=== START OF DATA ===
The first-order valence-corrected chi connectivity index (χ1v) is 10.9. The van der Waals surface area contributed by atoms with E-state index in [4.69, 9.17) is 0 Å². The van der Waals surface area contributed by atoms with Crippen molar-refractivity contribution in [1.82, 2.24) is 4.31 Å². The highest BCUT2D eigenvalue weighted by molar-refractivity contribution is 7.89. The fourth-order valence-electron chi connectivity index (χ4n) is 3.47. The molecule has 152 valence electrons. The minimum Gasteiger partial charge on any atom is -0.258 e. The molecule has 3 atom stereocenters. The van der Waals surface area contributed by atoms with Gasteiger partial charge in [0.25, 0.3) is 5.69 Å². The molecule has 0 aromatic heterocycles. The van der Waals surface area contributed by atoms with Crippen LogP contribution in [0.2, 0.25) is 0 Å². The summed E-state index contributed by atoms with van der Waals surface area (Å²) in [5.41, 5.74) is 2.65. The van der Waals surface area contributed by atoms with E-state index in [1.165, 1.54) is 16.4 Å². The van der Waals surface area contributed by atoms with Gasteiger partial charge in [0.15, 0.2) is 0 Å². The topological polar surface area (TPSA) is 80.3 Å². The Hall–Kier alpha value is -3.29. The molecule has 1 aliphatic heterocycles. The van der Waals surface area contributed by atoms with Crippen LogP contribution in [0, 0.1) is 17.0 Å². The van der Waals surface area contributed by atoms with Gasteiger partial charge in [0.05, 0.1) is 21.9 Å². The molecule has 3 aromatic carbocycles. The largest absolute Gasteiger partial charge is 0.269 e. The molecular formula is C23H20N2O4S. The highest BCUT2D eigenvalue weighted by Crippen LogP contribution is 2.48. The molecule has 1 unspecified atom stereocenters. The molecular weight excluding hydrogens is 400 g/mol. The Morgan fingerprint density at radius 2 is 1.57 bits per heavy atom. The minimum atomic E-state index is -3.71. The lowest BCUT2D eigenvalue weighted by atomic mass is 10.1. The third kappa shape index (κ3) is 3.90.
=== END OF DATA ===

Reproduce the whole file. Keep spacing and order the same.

The first-order valence-corrected chi connectivity index (χ1v) is 10.9. The van der Waals surface area contributed by atoms with E-state index in [4.69, 9.17) is 0 Å². The van der Waals surface area contributed by atoms with Crippen molar-refractivity contribution in [1.82, 2.24) is 4.31 Å². The highest BCUT2D eigenvalue weighted by molar-refractivity contribution is 7.89. The fourth-order valence-electron chi connectivity index (χ4n) is 3.47. The molecule has 152 valence electrons. The minimum Gasteiger partial charge on any atom is -0.258 e. The molecule has 3 atom stereocenters. The van der Waals surface area contributed by atoms with Gasteiger partial charge in [0.25, 0.3) is 5.69 Å². The molecule has 0 aromatic heterocycles. The van der Waals surface area contributed by atoms with Crippen LogP contribution in [0.2, 0.25) is 0 Å². The summed E-state index contributed by atoms with van der Waals surface area (Å²) in [5.41, 5.74) is 2.65. The van der Waals surface area contributed by atoms with E-state index in [1.165, 1.54) is 16.4 Å². The van der Waals surface area contributed by atoms with Gasteiger partial charge in [0.15, 0.2) is 0 Å². The topological polar surface area (TPSA) is 80.3 Å². The Hall–Kier alpha value is -3.29. The molecule has 1 aliphatic heterocycles. The van der Waals surface area contributed by atoms with Crippen LogP contribution in [0, 0.1) is 17.0 Å². The van der Waals surface area contributed by atoms with Gasteiger partial charge in [0.05, 0.1) is 21.9 Å². The molecule has 3 aromatic carbocycles. The largest absolute Gasteiger partial charge is 0.269 e. The molecular formula is C23H20N2O4S. The highest BCUT2D eigenvalue weighted by Crippen LogP contribution is 2.48. The molecule has 1 unspecified atom stereocenters. The molecular weight excluding hydrogens is 400 g/mol. The Morgan fingerprint density at radius 2 is 1.57 bits per heavy atom. The minimum atomic E-state index is -3.71. The lowest BCUT2D eigenvalue weighted by atomic mass is 10.1. The third kappa shape index (κ3) is 3.90.